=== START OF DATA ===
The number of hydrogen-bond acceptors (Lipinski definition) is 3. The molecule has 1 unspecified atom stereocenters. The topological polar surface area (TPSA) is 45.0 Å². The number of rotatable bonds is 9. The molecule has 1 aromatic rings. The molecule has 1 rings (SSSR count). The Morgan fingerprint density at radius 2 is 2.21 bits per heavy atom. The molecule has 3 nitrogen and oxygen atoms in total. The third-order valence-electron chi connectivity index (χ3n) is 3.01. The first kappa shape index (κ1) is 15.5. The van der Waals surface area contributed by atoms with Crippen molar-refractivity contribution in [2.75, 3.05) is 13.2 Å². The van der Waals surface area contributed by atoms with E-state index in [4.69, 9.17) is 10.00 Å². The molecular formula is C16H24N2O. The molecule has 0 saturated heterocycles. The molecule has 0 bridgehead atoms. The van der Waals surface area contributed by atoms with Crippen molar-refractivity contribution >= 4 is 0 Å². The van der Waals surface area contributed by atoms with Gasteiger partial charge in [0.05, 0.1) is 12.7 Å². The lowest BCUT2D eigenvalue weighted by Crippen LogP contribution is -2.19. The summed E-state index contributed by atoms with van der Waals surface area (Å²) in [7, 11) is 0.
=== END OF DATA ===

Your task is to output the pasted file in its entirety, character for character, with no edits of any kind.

The number of hydrogen-bond acceptors (Lipinski definition) is 3. The molecule has 1 unspecified atom stereocenters. The topological polar surface area (TPSA) is 45.0 Å². The number of rotatable bonds is 9. The molecule has 1 aromatic rings. The molecule has 1 rings (SSSR count). The Morgan fingerprint density at radius 2 is 2.21 bits per heavy atom. The molecule has 3 nitrogen and oxygen atoms in total. The third-order valence-electron chi connectivity index (χ3n) is 3.01. The first kappa shape index (κ1) is 15.5. The van der Waals surface area contributed by atoms with Crippen molar-refractivity contribution in [2.75, 3.05) is 13.2 Å². The van der Waals surface area contributed by atoms with E-state index in [4.69, 9.17) is 10.00 Å². The molecular formula is C16H24N2O. The molecule has 0 saturated heterocycles. The molecule has 0 bridgehead atoms. The van der Waals surface area contributed by atoms with Crippen molar-refractivity contribution >= 4 is 0 Å². The van der Waals surface area contributed by atoms with Gasteiger partial charge in [0.05, 0.1) is 12.7 Å². The lowest BCUT2D eigenvalue weighted by Crippen LogP contribution is -2.19. The summed E-state index contributed by atoms with van der Waals surface area (Å²) in [7, 11) is 0.